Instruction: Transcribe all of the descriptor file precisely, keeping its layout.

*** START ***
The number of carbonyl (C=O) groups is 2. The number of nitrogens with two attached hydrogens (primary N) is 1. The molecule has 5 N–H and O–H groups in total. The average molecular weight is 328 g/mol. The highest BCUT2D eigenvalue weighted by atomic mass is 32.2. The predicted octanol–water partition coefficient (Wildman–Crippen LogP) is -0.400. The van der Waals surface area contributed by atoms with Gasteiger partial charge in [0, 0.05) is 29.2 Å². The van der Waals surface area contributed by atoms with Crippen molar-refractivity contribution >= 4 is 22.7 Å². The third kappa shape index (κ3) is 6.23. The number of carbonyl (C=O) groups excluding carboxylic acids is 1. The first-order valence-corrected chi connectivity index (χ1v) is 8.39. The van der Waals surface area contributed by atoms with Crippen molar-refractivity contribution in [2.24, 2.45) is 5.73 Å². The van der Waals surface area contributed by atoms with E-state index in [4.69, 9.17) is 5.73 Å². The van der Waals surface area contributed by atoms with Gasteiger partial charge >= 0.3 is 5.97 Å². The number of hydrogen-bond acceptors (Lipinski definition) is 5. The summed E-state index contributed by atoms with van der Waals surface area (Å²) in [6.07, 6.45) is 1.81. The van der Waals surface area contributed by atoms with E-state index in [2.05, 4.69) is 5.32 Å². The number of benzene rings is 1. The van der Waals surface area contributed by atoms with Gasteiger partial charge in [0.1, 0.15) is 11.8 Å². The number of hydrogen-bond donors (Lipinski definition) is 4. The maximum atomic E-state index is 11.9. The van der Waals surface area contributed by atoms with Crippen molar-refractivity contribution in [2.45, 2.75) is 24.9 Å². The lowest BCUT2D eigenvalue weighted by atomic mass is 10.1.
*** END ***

The number of carbonyl (C=O) groups is 2. The number of nitrogens with two attached hydrogens (primary N) is 1. The molecule has 5 N–H and O–H groups in total. The average molecular weight is 328 g/mol. The highest BCUT2D eigenvalue weighted by atomic mass is 32.2. The predicted octanol–water partition coefficient (Wildman–Crippen LogP) is -0.400. The van der Waals surface area contributed by atoms with Gasteiger partial charge in [0, 0.05) is 29.2 Å². The van der Waals surface area contributed by atoms with Crippen molar-refractivity contribution >= 4 is 22.7 Å². The third kappa shape index (κ3) is 6.23. The number of carbonyl (C=O) groups excluding carboxylic acids is 1. The first-order valence-corrected chi connectivity index (χ1v) is 8.39. The van der Waals surface area contributed by atoms with Crippen molar-refractivity contribution in [2.24, 2.45) is 5.73 Å². The van der Waals surface area contributed by atoms with E-state index in [4.69, 9.17) is 5.73 Å². The van der Waals surface area contributed by atoms with Gasteiger partial charge >= 0.3 is 5.97 Å². The number of hydrogen-bond acceptors (Lipinski definition) is 5. The summed E-state index contributed by atoms with van der Waals surface area (Å²) in [6.07, 6.45) is 1.81. The van der Waals surface area contributed by atoms with E-state index in [2.05, 4.69) is 5.32 Å². The number of benzene rings is 1. The van der Waals surface area contributed by atoms with Gasteiger partial charge in [0.1, 0.15) is 11.8 Å². The number of hydrogen-bond donors (Lipinski definition) is 4. The maximum atomic E-state index is 11.9. The van der Waals surface area contributed by atoms with Crippen molar-refractivity contribution in [2.45, 2.75) is 24.9 Å². The lowest BCUT2D eigenvalue weighted by atomic mass is 10.1.